National Public Health Week 2013: Q&A with Georges C. Benjamin
It’s that time of year when public health enthusiasts rejoice and remind the rest of the world why this field is so critical—this is National Public Health Week, a yearly observance since 1995. For 2013, the theme is "Public Health is ROI: Save Lives, Save Money." According to the American Public Health Association, (APHA), a key organizer of the yearly observance, this year’s theme was developed to highlight the value of prevention and the importance of well-supported public health systems in preventing disease, saving lives and curbing health care spending.
In honor of National Public Health Week, NewPublicHealth spoke with Georges C. Benjamin, MD, executive director of the APHA.
NewPublicHealth: Is this the first time that National Public Health Week has focused on the return on investment in public health?
Dr. Benjamin: I think it’s the first time we’ve done so directly. There’s no question that we have always talked about the value of public health and we’ve often talked about savings, but this is the first time we’ve really focused like a laser on that investment.
NPH: What reaction have you seen in states and local communities to this year’s theme?
Dr. Benjamin: I can tell you for a fact that there’s excitement around it. I’ve heard from lots of public health practitioners. And I was just at the Kentucky Public Health Association meeting and a lot of the side chatter was around public health and the investment and the need for us to continue to show that the interventions work and that there is value in doing so. Sometimes it saves money, sometimes it saves lives, and sometimes it saves both.
NPH: What is a strong example of a public health issue that gets a policymaker’s attention when you talk about the return on investment?
Dr. Benjamin: Childhood immunizations—every dollar invested saves almost ten dollars in direct health care costs. People understand that immunization prevents disease, but when you talk about the savings, a lot of people haven’t thought much about that.
NPH: Are local and state health department officials comfortable or even used to talking about cost? Is this a real opportunity for them to be able to show what the advantages are as well as money saved and the money needed?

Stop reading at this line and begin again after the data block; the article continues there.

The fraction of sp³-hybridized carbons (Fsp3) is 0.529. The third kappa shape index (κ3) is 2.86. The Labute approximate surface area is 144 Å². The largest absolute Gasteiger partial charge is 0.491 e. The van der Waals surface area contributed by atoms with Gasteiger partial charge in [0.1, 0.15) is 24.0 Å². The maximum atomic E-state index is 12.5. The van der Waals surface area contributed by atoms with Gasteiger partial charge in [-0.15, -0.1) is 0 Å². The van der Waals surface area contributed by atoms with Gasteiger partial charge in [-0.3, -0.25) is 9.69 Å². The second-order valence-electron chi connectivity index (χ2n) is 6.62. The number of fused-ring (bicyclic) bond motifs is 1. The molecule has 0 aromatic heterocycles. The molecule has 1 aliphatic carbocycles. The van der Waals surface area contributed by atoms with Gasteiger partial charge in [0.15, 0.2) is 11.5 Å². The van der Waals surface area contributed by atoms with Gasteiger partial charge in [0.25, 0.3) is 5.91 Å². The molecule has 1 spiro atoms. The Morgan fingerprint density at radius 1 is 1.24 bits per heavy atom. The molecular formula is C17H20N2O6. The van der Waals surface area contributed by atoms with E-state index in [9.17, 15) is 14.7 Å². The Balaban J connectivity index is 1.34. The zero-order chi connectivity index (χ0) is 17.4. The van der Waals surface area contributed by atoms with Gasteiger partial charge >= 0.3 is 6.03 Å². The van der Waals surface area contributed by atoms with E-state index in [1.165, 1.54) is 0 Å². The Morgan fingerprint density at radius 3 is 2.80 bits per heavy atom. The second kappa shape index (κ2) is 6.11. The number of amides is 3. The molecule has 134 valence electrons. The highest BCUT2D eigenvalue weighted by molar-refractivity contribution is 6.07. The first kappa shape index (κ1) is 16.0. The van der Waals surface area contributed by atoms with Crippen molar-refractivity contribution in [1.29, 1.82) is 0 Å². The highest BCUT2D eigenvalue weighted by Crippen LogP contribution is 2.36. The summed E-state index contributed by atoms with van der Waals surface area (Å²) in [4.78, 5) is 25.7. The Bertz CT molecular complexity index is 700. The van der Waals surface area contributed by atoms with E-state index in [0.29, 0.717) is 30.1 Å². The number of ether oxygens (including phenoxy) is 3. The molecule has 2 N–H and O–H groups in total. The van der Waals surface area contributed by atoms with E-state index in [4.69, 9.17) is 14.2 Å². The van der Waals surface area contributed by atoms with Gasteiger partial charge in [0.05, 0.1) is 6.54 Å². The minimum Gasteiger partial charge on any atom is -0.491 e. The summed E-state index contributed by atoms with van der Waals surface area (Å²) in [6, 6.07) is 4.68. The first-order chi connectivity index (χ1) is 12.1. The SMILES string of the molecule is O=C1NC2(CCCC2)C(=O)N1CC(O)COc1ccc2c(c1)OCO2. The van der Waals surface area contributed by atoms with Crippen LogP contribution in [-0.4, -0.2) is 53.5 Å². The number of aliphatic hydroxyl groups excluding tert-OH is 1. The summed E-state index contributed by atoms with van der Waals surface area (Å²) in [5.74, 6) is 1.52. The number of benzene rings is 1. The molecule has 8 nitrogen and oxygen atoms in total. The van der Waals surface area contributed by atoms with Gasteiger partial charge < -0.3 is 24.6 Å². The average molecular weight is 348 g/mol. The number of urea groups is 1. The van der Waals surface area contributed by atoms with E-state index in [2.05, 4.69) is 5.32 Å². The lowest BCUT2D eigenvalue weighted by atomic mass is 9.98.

Dr. Benjamin: Public health practitioners are very good at talking about the health benefit, but are often not aware of the numbers when talking about the benefits. But we have an enormous amount of evidence that what we do works and what we do saves lives and money, and during National Public Health Week and beyond, we’re going to raise the visibility and then try to make sure that every single public health person in the country has their “elevator speech” ready: the one to two minute pitch about the value to public health both in terms of saving lives and saving money.
NPH: This campaign seems like a good one for social media.
Dr. Benjamin: It does indeed. The benefit of social media is that these kinds of facts are ideal for a tweet because you can get a very impactful statement in just a few characters.
>>Follow the discussion around National Public Health Week on Twitter using the hashtag #NPHW. Dialogue will happen all week long, but experts will also be available for a Twitter chat using the hashtag #NPHWchat on Wednesday, April 3 between 2 p.m. and 3 p.m. EST.
NPH: Not every public health intervention saves money. When it doesn’t how can you still emphasize the benefits?
Dr. Benjamin: I’ve always been of the belief that you get what you pay for and that nothing is free. You’re putting something into it, you’re going to get something out. We have so much information that shows that public health innovations at the very least bring you an enormous amount of new value. Sometimes that value is in terms of cost savings, sometimes that is in the value of lives saved, and sometimes we’re fortunate enough to get both.
NPH: What public health initiatives are particularly on your radar to showcase value during National Public Health Week?
Dr. Benjamin: We’ll continue to talk about the investment that we’re making through the Affordable Care Act in the Public Health and Prevention Fund and clearly, we’re using evidence to show that the investment is worth it. Groups like Trust for America’s Health and our own policy unit here at APHA have done a lot of work to show that Community Transformation Grants are beginning to yield results, and those have been funded specifically through the Prevention Fund. We’re beginning to see a range of activities around community activation, community engagement where communities are beginning to be much, much healthier, and we think that’s important, and so we’re hoping that that will continue to move the ball forward.